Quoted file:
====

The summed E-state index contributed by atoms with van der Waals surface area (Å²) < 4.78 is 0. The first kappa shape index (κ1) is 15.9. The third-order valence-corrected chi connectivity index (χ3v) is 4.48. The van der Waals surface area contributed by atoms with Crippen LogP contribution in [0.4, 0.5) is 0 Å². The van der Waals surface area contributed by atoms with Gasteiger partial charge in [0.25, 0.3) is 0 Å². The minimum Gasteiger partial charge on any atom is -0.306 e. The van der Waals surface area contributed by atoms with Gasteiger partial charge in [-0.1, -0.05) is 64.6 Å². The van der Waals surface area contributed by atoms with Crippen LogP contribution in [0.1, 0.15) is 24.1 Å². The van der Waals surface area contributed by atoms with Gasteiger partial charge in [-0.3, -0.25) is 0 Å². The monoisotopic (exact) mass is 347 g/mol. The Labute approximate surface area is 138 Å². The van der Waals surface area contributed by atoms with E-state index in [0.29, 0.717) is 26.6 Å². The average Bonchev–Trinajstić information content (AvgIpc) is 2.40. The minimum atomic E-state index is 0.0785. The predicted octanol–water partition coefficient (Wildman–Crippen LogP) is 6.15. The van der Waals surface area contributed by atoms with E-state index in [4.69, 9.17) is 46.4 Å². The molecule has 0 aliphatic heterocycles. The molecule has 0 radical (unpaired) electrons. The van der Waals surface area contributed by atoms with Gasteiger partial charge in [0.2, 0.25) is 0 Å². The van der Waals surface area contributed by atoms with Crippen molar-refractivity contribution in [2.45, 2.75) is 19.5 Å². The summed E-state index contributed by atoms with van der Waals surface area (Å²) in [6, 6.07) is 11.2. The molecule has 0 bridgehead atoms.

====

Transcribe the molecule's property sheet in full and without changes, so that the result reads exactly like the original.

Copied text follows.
The summed E-state index contributed by atoms with van der Waals surface area (Å²) < 4.78 is 0. The first kappa shape index (κ1) is 15.9. The third-order valence-corrected chi connectivity index (χ3v) is 4.48. The van der Waals surface area contributed by atoms with Crippen LogP contribution in [0.4, 0.5) is 0 Å². The van der Waals surface area contributed by atoms with Gasteiger partial charge in [0.25, 0.3) is 0 Å². The minimum Gasteiger partial charge on any atom is -0.306 e. The van der Waals surface area contributed by atoms with Gasteiger partial charge in [-0.1, -0.05) is 64.6 Å². The van der Waals surface area contributed by atoms with Crippen LogP contribution in [0.1, 0.15) is 24.1 Å². The van der Waals surface area contributed by atoms with Gasteiger partial charge in [-0.3, -0.25) is 0 Å². The monoisotopic (exact) mass is 347 g/mol. The Labute approximate surface area is 138 Å². The van der Waals surface area contributed by atoms with E-state index in [0.29, 0.717) is 26.6 Å². The average Bonchev–Trinajstić information content (AvgIpc) is 2.40. The minimum atomic E-state index is 0.0785. The predicted octanol–water partition coefficient (Wildman–Crippen LogP) is 6.15. The van der Waals surface area contributed by atoms with E-state index in [4.69, 9.17) is 46.4 Å². The molecule has 0 aliphatic heterocycles. The molecule has 0 radical (unpaired) electrons. The van der Waals surface area contributed by atoms with Gasteiger partial charge in [0.2, 0.25) is 0 Å². The van der Waals surface area contributed by atoms with Crippen molar-refractivity contribution in [2.45, 2.75) is 19.5 Å². The summed E-state index contributed by atoms with van der Waals surface area (Å²) in [6, 6.07) is 11.2. The molecule has 0 bridgehead atoms.